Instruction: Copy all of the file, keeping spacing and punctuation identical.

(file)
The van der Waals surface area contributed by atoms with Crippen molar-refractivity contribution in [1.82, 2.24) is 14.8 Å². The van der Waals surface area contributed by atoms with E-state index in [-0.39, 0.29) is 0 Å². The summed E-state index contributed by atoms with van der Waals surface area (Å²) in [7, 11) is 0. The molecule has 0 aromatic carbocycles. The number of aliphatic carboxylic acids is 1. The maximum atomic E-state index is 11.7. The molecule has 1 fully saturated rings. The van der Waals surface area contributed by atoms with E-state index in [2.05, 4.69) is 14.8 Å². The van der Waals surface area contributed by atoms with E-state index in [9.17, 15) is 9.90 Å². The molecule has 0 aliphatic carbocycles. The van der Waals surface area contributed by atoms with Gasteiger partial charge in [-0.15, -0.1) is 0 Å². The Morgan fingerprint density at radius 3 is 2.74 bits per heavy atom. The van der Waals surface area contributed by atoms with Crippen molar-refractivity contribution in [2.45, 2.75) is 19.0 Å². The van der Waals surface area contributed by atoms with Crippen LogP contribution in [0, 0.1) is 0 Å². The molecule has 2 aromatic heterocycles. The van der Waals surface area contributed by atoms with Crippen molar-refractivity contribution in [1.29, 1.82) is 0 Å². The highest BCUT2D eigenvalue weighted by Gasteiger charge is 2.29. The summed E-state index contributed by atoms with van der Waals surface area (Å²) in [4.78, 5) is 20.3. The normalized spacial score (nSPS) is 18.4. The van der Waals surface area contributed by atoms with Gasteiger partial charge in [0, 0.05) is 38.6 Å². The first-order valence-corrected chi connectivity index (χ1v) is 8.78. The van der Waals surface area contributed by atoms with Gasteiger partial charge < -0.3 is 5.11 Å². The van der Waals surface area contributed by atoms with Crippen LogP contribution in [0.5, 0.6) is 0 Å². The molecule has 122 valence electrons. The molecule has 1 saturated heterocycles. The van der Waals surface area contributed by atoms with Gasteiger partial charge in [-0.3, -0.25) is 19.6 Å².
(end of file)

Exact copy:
The van der Waals surface area contributed by atoms with Crippen molar-refractivity contribution in [1.82, 2.24) is 14.8 Å². The van der Waals surface area contributed by atoms with E-state index in [-0.39, 0.29) is 0 Å². The summed E-state index contributed by atoms with van der Waals surface area (Å²) in [7, 11) is 0. The molecule has 0 aromatic carbocycles. The number of aliphatic carboxylic acids is 1. The maximum atomic E-state index is 11.7. The molecule has 1 fully saturated rings. The van der Waals surface area contributed by atoms with E-state index in [2.05, 4.69) is 14.8 Å². The van der Waals surface area contributed by atoms with E-state index in [9.17, 15) is 9.90 Å². The molecule has 0 aliphatic carbocycles. The van der Waals surface area contributed by atoms with Gasteiger partial charge in [-0.15, -0.1) is 0 Å². The Morgan fingerprint density at radius 3 is 2.74 bits per heavy atom. The van der Waals surface area contributed by atoms with Crippen molar-refractivity contribution in [2.45, 2.75) is 19.0 Å². The van der Waals surface area contributed by atoms with Crippen LogP contribution in [0, 0.1) is 0 Å². The molecule has 2 aromatic heterocycles. The van der Waals surface area contributed by atoms with Crippen molar-refractivity contribution in [1.29, 1.82) is 0 Å². The highest BCUT2D eigenvalue weighted by Gasteiger charge is 2.29. The summed E-state index contributed by atoms with van der Waals surface area (Å²) in [4.78, 5) is 20.3. The normalized spacial score (nSPS) is 18.4. The van der Waals surface area contributed by atoms with Gasteiger partial charge in [0, 0.05) is 38.6 Å². The first-order valence-corrected chi connectivity index (χ1v) is 8.78. The van der Waals surface area contributed by atoms with Gasteiger partial charge < -0.3 is 5.11 Å². The van der Waals surface area contributed by atoms with Crippen LogP contribution in [0.5, 0.6) is 0 Å². The molecule has 122 valence electrons. The molecule has 1 saturated heterocycles. The van der Waals surface area contributed by atoms with Gasteiger partial charge in [-0.3, -0.25) is 19.6 Å².